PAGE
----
Mount Washington has been in the news lately. Last week it was the coldest place on earth with a wind chill of 93 degrees below zero. Supposedly it was colder than the surface of Mars. Washington is also notable for having recorded the fastest windspeed on earth, 231mph in 1934. And for having the worst weather in the world. And for being one of the deadliest mountains in the US. (almost 150 souls have perished on it's slopes)
Despite all of these less than desirable traits, I often find myself on Mount Washington's slopes. My love affair with the mountain began in 2007 when I was guided up the Mountain in the winter for the first time. The weather was crummy and we stopped just short of the summit due to deteriorating weather, but I was hooked. After several more guided trips and a three day mountaineering course and three day avalanche course under my belt I started going by myself to the mountain. I've been back probably thirty times since 2007. My guess is that due to the extreme cold and weather, I've only made it to the top sixteen or seventeen times in those thirty attempts.
One of my more memorable days was with my friend Frances. The spring temps were warm and there was a rare inversion, where the clouds sit in the valleys and the summits are clear.
Of course most days aren't so warm and pleasant. My friend Bailey and I attempted to climb the Lion Head route to the top one day in February. The day was clear but we were turned back by high winds and bone chilling wind chills approaching -50.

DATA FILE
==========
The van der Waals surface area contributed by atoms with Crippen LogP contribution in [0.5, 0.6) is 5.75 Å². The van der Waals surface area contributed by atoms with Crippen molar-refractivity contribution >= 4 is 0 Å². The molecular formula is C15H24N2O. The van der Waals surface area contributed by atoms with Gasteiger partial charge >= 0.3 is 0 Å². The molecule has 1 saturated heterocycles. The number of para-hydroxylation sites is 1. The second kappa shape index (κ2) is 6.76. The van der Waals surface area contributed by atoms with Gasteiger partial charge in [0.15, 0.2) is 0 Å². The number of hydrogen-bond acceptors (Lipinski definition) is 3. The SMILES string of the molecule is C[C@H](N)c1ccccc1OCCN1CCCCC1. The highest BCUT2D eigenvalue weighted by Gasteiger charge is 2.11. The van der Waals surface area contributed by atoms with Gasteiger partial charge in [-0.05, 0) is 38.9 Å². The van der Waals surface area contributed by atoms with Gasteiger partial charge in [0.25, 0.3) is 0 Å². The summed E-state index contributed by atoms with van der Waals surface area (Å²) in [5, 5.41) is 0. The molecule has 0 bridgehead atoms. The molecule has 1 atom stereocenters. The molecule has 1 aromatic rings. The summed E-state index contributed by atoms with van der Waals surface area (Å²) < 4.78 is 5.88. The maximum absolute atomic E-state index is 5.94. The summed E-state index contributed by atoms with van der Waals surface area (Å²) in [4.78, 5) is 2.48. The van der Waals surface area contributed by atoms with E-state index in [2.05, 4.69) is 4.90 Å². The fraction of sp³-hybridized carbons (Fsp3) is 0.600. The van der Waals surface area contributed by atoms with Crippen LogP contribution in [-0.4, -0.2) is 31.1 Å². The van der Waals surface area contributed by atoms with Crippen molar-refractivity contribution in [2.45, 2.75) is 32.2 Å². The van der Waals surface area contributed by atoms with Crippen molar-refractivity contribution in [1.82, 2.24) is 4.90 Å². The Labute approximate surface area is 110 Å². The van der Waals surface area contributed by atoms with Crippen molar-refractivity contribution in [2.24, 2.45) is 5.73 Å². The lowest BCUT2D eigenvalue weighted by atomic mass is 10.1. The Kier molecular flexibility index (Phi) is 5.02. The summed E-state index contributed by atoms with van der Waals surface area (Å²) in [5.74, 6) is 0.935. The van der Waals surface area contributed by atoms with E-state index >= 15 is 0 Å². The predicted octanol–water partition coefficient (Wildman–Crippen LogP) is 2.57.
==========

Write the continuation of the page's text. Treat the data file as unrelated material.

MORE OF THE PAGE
I've also completed the one day Presidential Range traverse in winter with my friend Collin, involving a 22 mile hike over Mount Washington and it's neighbors and 10,000 vertical feet of elevation gain. The trip started at 3am. We reached the first summit, Mount Madison, as the sun poked above the horizon.
Mountaineering isn't the only thing to do on Mount Washington, in fact it's more famous as the mecca of backcountry skiing in the northeast. Each side of the mountain offers a different experience and different character. The most famous area to ski on Washington is Tuckerman Ravine. A long skin will get you to the base of the ravine. I've skied out west and all through the east, nothing is quite like dropping over the lip in Tuckerman. Steep is steep no matter where you are.
The snowfields below the summit also offer some lower angle wide open skiing that can only be found a few places east of the Mississippi.
Tuckerman Ravine is the most famous spot to ski and therefore gets the most people. There are many places other than Tuck's to ski, including Gulf of Slides.